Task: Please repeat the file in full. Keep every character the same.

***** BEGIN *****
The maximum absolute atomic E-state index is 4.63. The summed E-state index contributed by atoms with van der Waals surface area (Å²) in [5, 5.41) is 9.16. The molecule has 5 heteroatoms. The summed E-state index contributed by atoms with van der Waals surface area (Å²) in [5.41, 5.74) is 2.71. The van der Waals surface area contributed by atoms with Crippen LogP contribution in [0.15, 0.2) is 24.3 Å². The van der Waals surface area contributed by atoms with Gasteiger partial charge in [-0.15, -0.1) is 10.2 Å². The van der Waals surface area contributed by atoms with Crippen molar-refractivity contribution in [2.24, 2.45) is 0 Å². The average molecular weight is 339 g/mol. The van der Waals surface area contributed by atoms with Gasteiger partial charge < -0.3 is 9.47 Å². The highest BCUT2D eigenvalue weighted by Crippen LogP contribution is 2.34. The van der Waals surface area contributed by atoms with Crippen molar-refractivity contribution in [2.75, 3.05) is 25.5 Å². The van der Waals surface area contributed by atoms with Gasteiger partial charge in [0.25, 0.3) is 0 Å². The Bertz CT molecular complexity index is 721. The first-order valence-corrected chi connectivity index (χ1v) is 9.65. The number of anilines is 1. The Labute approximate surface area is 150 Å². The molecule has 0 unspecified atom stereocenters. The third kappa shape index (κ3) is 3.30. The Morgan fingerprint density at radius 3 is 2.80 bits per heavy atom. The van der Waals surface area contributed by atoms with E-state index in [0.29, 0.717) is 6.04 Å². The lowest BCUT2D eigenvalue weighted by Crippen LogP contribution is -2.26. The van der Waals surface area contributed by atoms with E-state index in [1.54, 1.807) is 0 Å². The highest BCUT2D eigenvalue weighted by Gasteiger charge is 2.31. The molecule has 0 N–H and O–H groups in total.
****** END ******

The maximum absolute atomic E-state index is 4.63. The summed E-state index contributed by atoms with van der Waals surface area (Å²) in [5, 5.41) is 9.16. The molecule has 5 heteroatoms. The summed E-state index contributed by atoms with van der Waals surface area (Å²) in [5.41, 5.74) is 2.71. The van der Waals surface area contributed by atoms with Crippen LogP contribution in [0.15, 0.2) is 24.3 Å². The van der Waals surface area contributed by atoms with Gasteiger partial charge in [-0.15, -0.1) is 10.2 Å². The van der Waals surface area contributed by atoms with Crippen molar-refractivity contribution in [2.24, 2.45) is 0 Å². The average molecular weight is 339 g/mol. The van der Waals surface area contributed by atoms with Gasteiger partial charge < -0.3 is 9.47 Å². The highest BCUT2D eigenvalue weighted by Crippen LogP contribution is 2.34. The van der Waals surface area contributed by atoms with Crippen molar-refractivity contribution in [2.75, 3.05) is 25.5 Å². The van der Waals surface area contributed by atoms with Gasteiger partial charge in [0.25, 0.3) is 0 Å². The Bertz CT molecular complexity index is 721. The first-order valence-corrected chi connectivity index (χ1v) is 9.65. The number of anilines is 1. The Labute approximate surface area is 150 Å². The molecule has 0 unspecified atom stereocenters. The third kappa shape index (κ3) is 3.30. The Morgan fingerprint density at radius 3 is 2.80 bits per heavy atom. The van der Waals surface area contributed by atoms with E-state index in [0.29, 0.717) is 6.04 Å². The lowest BCUT2D eigenvalue weighted by Crippen LogP contribution is -2.26. The van der Waals surface area contributed by atoms with E-state index in [1.54, 1.807) is 0 Å². The highest BCUT2D eigenvalue weighted by Gasteiger charge is 2.31. The molecule has 0 N–H and O–H groups in total.